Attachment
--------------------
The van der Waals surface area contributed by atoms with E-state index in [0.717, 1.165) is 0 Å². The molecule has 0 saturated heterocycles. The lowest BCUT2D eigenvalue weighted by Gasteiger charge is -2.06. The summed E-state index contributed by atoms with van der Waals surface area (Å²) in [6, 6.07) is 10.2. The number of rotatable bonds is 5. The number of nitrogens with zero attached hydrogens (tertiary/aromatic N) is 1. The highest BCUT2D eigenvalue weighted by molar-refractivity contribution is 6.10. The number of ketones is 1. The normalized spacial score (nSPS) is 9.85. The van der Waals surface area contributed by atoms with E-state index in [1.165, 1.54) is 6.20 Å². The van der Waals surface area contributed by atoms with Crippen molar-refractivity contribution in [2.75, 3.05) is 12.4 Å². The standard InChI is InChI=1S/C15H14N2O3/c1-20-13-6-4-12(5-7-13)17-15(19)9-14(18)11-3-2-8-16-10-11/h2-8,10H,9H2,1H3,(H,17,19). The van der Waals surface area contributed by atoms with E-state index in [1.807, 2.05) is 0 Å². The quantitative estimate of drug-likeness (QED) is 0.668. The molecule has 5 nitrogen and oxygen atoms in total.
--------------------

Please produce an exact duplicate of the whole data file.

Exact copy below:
The van der Waals surface area contributed by atoms with E-state index in [0.717, 1.165) is 0 Å². The molecule has 0 saturated heterocycles. The lowest BCUT2D eigenvalue weighted by Gasteiger charge is -2.06. The summed E-state index contributed by atoms with van der Waals surface area (Å²) in [6, 6.07) is 10.2. The number of rotatable bonds is 5. The number of nitrogens with zero attached hydrogens (tertiary/aromatic N) is 1. The highest BCUT2D eigenvalue weighted by molar-refractivity contribution is 6.10. The number of ketones is 1. The normalized spacial score (nSPS) is 9.85. The van der Waals surface area contributed by atoms with E-state index in [1.165, 1.54) is 6.20 Å². The van der Waals surface area contributed by atoms with Crippen molar-refractivity contribution in [2.75, 3.05) is 12.4 Å². The standard InChI is InChI=1S/C15H14N2O3/c1-20-13-6-4-12(5-7-13)17-15(19)9-14(18)11-3-2-8-16-10-11/h2-8,10H,9H2,1H3,(H,17,19). The van der Waals surface area contributed by atoms with E-state index in [1.807, 2.05) is 0 Å². The quantitative estimate of drug-likeness (QED) is 0.668. The molecule has 5 nitrogen and oxygen atoms in total.